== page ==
France and Japan Conduct Military Drills Amid China Tensions – but Paris Wary of NATO Role

The French and Japanese air forces have conducted aerial exercises in Japan, the first of their kind between the two allies. But even as Paris seeks to build its military alliances in the Indo-Pacific region, France has blocked proposals to open a NATO liaison office in Tokyo.

The four-day joint drills are part of a larger French exercise, codenamed Pegase 2023, taking place across the Indo-Pacific in the coming weeks, including in French island territories.

“It’s natural that France, a resident nation of the Indo-Pacific, is particularly concerned by the geopolitical tensions felt in the region as a result of competition between the great powers,” General Stephane Mille, chief of staff of the French Air and Space Force, told reporters at a July 28 news conference in Japan’s Saitama prefecture.

China tensions

Those tensions are also felt by NATO, which describes China as a challenge to the Western alliance’s “interests, security and values.” China rejects that characterization. The NATO Strategic Concept cites Beijing’s buildup of its armed forces, its “malicious hybrid and cyber operations,” and its efforts to subvert the rules-based international order among its reasons for concern.

Closer cooperation in the Indo-Pacific is in NATO’s interest, says Michito Tsuruoka, a security analyst at Keio University and a visiting fellow at the Strategic and Defence Studies Centre in Canberra, Australia.

“NATO’s interest is very much affected by what takes place in the Indo-Pacific region. So that means that NATO has to be more engaged for its own interest,” Tsuruoka told VOA in an interview on Saturday.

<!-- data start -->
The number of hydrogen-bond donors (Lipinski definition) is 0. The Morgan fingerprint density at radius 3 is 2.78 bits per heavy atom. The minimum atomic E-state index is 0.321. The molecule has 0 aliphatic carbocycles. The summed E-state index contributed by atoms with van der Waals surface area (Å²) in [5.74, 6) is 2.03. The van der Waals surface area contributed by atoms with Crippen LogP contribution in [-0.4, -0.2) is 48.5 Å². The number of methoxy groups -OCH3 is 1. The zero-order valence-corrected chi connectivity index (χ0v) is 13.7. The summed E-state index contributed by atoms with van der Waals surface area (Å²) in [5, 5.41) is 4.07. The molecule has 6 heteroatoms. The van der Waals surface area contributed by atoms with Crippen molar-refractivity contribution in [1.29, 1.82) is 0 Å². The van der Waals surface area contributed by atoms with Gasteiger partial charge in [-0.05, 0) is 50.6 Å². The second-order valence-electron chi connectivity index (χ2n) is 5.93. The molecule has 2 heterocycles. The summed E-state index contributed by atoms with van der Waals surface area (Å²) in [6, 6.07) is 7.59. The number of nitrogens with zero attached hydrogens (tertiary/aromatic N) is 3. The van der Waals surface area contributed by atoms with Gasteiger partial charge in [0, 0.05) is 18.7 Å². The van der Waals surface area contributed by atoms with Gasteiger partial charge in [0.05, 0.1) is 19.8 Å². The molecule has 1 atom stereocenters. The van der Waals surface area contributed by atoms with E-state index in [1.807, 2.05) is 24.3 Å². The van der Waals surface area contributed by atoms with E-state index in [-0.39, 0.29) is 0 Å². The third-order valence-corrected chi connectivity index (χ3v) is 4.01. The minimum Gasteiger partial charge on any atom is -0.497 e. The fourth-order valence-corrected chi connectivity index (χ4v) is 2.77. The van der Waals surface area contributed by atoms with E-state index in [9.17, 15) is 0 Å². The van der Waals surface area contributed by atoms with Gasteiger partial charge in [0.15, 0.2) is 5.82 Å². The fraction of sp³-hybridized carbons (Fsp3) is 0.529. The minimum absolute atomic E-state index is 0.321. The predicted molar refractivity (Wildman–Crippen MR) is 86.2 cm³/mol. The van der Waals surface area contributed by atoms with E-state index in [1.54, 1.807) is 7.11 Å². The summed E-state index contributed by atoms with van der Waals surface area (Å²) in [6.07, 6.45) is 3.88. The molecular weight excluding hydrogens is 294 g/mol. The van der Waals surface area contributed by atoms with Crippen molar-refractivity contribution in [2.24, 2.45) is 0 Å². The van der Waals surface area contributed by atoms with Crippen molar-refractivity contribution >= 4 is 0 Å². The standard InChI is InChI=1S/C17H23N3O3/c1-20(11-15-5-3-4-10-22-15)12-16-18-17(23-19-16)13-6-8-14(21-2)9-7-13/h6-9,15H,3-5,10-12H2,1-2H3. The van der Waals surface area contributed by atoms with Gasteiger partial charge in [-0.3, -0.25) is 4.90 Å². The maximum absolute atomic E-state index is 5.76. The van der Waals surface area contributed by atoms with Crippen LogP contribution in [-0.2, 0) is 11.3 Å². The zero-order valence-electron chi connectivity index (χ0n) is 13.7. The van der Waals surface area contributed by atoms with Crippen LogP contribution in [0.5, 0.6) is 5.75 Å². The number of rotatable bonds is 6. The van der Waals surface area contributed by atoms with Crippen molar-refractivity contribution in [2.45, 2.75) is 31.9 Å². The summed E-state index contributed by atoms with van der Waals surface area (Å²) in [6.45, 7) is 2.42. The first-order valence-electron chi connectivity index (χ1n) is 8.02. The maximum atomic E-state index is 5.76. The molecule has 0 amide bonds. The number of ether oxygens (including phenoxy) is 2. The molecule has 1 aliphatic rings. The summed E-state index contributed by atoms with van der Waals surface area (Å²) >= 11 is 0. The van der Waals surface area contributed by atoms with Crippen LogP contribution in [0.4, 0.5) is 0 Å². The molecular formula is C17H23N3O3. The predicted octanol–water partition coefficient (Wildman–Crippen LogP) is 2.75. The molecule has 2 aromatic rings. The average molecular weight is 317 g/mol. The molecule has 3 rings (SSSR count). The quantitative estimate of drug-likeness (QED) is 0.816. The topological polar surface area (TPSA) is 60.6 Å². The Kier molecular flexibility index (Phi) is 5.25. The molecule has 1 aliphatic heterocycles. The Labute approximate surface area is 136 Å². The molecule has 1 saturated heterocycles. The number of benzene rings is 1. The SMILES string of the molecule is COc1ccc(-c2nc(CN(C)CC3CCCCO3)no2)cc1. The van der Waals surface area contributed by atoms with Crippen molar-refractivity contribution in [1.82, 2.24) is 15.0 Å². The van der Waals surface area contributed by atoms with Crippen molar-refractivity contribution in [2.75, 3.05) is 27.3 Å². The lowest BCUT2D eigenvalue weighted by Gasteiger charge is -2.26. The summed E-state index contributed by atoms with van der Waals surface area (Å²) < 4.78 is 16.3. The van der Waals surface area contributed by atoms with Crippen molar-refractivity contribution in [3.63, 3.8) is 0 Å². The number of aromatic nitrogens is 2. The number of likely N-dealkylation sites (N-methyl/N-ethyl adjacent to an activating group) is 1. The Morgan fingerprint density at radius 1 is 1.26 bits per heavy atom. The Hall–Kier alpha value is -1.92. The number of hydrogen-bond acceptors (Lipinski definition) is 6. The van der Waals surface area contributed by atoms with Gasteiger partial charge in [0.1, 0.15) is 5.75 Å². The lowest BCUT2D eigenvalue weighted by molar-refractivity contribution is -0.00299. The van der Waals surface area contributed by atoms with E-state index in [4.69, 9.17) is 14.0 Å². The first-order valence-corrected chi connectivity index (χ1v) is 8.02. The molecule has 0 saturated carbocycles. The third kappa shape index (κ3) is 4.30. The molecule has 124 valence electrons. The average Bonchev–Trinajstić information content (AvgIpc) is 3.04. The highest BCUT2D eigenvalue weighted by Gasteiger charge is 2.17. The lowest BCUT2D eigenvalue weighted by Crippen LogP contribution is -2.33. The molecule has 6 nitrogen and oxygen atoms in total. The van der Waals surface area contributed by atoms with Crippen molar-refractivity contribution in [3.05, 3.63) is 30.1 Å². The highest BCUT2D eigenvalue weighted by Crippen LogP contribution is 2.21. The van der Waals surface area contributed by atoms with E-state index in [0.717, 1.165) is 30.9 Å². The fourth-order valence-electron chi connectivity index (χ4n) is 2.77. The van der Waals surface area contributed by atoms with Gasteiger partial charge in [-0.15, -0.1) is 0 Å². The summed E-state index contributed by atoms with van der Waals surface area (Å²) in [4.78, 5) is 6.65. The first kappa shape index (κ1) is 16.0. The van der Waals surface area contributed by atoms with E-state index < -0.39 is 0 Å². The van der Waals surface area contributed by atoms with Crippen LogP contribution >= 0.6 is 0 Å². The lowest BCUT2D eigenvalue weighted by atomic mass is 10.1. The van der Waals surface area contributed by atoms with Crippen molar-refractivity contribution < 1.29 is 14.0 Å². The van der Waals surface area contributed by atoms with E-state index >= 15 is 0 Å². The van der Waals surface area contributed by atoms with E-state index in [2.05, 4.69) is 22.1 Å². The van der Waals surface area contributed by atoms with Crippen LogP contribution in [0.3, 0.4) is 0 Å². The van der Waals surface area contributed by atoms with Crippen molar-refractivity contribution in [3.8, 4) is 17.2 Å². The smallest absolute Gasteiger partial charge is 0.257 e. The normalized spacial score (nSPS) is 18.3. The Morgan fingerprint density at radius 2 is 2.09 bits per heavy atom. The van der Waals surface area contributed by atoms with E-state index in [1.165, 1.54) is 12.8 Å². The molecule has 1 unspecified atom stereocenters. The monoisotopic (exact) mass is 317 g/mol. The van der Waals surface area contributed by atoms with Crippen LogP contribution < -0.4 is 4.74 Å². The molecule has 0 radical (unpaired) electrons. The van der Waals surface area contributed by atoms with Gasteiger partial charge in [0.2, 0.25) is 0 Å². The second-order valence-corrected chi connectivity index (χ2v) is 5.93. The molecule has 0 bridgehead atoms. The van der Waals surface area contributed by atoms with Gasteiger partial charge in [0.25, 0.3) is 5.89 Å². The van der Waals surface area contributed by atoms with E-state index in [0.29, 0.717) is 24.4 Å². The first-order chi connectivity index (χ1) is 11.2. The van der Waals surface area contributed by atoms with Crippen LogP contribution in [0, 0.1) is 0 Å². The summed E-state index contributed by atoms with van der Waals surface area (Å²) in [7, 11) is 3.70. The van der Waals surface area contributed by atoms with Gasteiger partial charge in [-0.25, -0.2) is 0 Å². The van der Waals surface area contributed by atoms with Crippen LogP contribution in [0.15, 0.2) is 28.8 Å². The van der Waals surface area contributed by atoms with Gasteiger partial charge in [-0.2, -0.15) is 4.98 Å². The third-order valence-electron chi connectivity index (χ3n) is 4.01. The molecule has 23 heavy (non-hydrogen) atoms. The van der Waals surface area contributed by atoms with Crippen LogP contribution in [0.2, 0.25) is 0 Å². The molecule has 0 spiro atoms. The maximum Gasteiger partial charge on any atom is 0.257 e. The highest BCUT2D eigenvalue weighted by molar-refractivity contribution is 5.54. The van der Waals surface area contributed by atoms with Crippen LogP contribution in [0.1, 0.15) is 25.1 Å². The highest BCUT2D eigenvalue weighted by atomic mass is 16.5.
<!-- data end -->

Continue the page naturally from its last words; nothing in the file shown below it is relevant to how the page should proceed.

“Another increasingly important pillar in NATO-Japan cooperation is about standardization and interoperability – so standardization of equipment and interoperability between the forces,” Tsuruoka said.

NATO office

At its July annual summit in Vilnius, Lithuania, NATO put forward the opening of a liaison office in Tokyo. However, French President Emmanuel Macron blocked the move.

“It’s pretty clear that President Macron wants to avert any sort of escalation, or dynamic that could lead to escalation, with China,” said Fabrice Pothier, a former NATO head of policy planning and now the CEO of the consultancy group Rasmussen Global, in an interview with VOA on Tuesday. “And he probably considers putting the NATO flag somewhere in the Indo-Pacific – even though it’s a very symbolic flag – as a bit too provocative.”

China warned the opening of a NATO office in Tokyo would “destabilize” the region. There is no such danger, says analyst Tsuruoka.

“Because what we are talking about, what NATO is talking about, is just a one-person office. So, it will never change the balance of power in the region,” Tsuruoka told VOA. “It’s just a sort of technical innovation in terms of the way in which NATO deals with the Indo-Pacific region. It’s not about NATO troops coming to Asia, or NATO now having responsibility to deter China. That’s not the case.”

Bilateral relations

For now, Paris is pushing bilateral relations with Indo-Pacific allies, Pothier said.

“France is always keen on underlining that NATO is a Euro-Atlantic organization with somehow clear geographic boundaries and responsibilities. And that going beyond that is basically going beyond its core mandate.”

The idea of a NATO office in Tokyo could be revived, he added.

“It could take some compromise and some time. But I think there could also be some alternative. You could consider the Japanese in a way offering to create and host a center of excellence with some other NATO countries,” Pothier said.

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